I am a medical imaging and machine learning researcher focused on developing better computer-aided diagnosis tools. Since 2019, I have been working as a Staff Scientist at PAII, Inc, which is directed by Le Lu. My primary role is as a team lead for three projects all related to the liver: to detect and identify liver lesions, fatty liver, and liver fibrosis from dynamic contrast CT, multi-parametric MRI, and 2D ultrasound. I work with incredibly talented colleagues in the US, mainland China, and Taiwan.


I completed my undergraduate degree at the University of Guelph in Systems and Computing Engineering. Afterwards I worked at a static code analysis company called Klocwork, based in Ottawa, and also volunteered for Canada World Youth for several months in Ukraine.

I entered graduate studies at the University of Alberta at the Department of Electical and Computer Engineering, completing my MSc under the supervision of Dileepan Joseph. There, I researched computer vision solutions for microfossil identification. I was supported by an NSERC Canada Gradudate Scholarship - Master’s program scholarship throughout my studies.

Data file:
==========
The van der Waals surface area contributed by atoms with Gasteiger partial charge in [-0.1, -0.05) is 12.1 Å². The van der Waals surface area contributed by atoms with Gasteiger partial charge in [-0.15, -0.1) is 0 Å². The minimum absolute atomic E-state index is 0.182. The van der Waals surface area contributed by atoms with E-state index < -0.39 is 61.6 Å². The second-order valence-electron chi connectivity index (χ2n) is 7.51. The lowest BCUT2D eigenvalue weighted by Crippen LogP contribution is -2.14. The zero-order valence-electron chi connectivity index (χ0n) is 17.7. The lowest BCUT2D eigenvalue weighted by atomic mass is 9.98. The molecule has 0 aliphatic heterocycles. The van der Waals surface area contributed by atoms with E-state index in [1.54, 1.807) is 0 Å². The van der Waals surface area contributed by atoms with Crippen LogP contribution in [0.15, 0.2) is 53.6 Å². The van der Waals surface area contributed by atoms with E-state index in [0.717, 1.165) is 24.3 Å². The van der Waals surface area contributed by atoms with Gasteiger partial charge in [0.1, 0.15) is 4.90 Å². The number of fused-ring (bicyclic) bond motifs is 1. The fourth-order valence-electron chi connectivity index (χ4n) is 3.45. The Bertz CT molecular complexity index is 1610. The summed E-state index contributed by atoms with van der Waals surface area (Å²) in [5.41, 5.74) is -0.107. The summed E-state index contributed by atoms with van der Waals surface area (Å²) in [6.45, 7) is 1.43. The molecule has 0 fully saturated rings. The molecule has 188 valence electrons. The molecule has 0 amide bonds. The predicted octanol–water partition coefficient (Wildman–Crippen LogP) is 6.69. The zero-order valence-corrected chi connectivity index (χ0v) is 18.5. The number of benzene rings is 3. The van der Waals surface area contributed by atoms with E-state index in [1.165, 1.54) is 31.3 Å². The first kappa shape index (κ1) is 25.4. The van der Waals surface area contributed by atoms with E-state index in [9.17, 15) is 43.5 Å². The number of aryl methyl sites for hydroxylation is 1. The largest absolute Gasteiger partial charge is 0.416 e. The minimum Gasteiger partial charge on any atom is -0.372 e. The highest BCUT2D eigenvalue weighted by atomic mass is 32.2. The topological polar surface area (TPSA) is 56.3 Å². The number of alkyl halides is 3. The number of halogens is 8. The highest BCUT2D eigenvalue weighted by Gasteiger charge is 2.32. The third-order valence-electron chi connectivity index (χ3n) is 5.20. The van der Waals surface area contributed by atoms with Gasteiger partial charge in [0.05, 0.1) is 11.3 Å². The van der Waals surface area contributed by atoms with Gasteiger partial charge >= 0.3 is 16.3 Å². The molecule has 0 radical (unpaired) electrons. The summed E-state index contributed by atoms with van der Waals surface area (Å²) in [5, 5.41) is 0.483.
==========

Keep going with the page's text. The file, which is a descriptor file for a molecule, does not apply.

After taking time off to travel, I then entered a doctoral program, again at the University of Alberta and under the supervision of Dileepan Joseph. In my thesis Numeric Tensor Framework: Toward a New Paradigm in Technical Computing, I argued that matrix/vector formalism and computations represent the current paradigm in technical computing, which is currently stressed by anomalies that can be addressed by numeric tensor algebra and computations. I proposed addressing it through a Numeric Tensor Algebra and a C++/MATLAB toolbox called LibNT/NTToolbox. My work was supported by an NSERC Canada Graduate Scholarship - Doctoral Program and an Izaak Walton Killam Memorial Scholarship, which is the most prestigious scholarship awarded by the University of Alberta. My thesis won the best thesis award in the department of Electrical and Computer Engineering for that year.

Prior Work

After my PhD, I joined the Center for Infectious Disease Imaging at the National Insitutes of Health Clinical Center as a post-doctoral fellow. Later on, I held a cross-appointment with the Imaging Biomarkers and Computer-Aided Diagnosis Laboratory, which is led by Dr. Ronald M. Summers. My research was funded, in part, by an NSERC Post-Doctoral Fellowship, which is a Canadian national-level scholarship. My work on lung field segmentation was short-listed for the MICCAI Young Investigator Award and I won the trainee prize in Physics two years in a row at the RSNA annual general meeting.

My first position after my post-doctoral fellowship was at NVIDIA, where I joined the deep learning for medical imaging research group as an Applied Research Scientist. There, my role was to develop software for deep learning training and inference that was specialized for medical imaging researchers. That work can be seen as a precurser to NVIDIA’s project MONAI.